I will be having treatments twice a week. They are very intensive and most people have them only every fortnight or once a month in most cases but because I don't have that sort of time to stay here, I will have 2 a week. I've done it before and it is draining, exhausting and challenging - mentally and physically, as it draws all the toxins out of you so you can have a number of reactions. Some can be emotional and some can be physical.

Aside from all the things I can't eat or do, and how it affects me, I have had this treatment before and it worked. It made me better when I was at my worst so I am confident it can do the same for me now and I will be on top form for my wedding in 4 months. I am determined to get better again as I will not succumb to an illness I do not want or accept that that is my life. I accept the things it has taught me and I accept that I have it, but it will not take over my life.

I'll be writing daily blogs to keep you all updated on my progress and how I'm coming along with the treatments as well as all the side effects and anything else worth mentioning.

For more information about IPEC visit

Love and light xx

Friday, 11 January 2013

Get Thicker Skin! No thanks, I'm fine In My Own :)

So much for a written documentary, it's been three weeks since I last wrote a blog so I'm not doing very well at documenting my illness... I guess it is because I have been feeling a little better, and life has been a little easier to get on with.

Isn't it funny how when we're sad we become so much more creative? I tend to write and create more when things aren't so good, because when they're good, I'm busy again. So I guess every cloud does has a silver lining.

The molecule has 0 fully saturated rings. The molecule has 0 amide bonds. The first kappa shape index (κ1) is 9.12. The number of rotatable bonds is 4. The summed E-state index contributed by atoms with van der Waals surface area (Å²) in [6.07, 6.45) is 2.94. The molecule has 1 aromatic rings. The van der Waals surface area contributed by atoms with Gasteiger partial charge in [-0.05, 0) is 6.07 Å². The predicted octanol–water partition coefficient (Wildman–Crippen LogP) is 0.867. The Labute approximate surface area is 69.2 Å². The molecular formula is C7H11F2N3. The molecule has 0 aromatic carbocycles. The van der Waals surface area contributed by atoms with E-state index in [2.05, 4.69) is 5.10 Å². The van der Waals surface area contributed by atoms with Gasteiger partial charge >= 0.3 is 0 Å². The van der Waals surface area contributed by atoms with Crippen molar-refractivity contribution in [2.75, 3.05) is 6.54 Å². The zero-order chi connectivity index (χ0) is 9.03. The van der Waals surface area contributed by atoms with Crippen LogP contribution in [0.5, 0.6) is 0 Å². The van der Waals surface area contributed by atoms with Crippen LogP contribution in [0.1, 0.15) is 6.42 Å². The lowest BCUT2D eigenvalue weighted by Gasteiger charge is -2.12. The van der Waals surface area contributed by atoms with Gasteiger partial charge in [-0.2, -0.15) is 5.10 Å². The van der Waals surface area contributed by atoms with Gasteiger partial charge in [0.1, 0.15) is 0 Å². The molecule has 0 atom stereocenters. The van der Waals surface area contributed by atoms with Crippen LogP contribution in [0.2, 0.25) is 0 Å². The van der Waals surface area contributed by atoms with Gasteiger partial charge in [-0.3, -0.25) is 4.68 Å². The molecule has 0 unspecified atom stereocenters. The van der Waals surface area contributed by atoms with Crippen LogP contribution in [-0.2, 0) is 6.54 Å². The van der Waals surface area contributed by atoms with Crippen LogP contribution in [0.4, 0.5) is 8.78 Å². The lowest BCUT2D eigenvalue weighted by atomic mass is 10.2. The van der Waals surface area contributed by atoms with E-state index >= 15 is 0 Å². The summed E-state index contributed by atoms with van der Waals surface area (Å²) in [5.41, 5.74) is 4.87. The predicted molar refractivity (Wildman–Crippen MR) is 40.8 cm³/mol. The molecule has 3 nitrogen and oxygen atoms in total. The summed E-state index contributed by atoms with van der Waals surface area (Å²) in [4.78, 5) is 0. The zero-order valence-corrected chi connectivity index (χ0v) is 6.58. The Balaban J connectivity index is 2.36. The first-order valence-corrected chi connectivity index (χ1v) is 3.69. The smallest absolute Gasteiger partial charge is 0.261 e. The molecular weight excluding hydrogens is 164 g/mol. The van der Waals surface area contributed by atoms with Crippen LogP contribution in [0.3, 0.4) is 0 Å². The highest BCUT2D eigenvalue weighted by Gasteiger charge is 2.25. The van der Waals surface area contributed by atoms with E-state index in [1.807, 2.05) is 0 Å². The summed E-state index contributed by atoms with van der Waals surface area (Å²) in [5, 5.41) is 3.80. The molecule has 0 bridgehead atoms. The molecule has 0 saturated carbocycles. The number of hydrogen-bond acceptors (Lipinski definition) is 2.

I read a book recently called 'The Highly Sensitive Person - How To Survive When The World Overwhelms You'. I instantly knew the book was right for me because the minute I was given it by my mum and I read the title, I was offended. You know you are highly sensitive if you get offended by the title of a book given to you! - Ironic! But then I started to read it and it has had such a profound effect on me that I thought I would share it.

It turns out that about 10-15% of the population are Highly Sensitive People, or HSP's, and although non-sensitive people can get annoyed with us telling us things like 'Stop being so emotional', or 'It's just a film' or 'Get thicker skin', the world would not function without us as it is likely that if you are a highly sensitive person you are more aware of other peoples feelings and emotions. It is people like us who sense the need to help, say, elderly people crossing the road with heavy shopping bags, or in a group of siblings, the most sensitive one would be the one most likely to visit an elderly relative in a care home more often than the others. We are more sensitive to the pain of others, including animals and usually, highly sensitive people are more aware of our environments, therefore being more involved with helping others, the environment and animals and being more involved in charities, trying to do our bit. We also try and keep our own bodies and minds as healthy as possible, so more HSP's are likely to be healthy eaters, veggies and regular meditators! We are more likely also to be in therapy...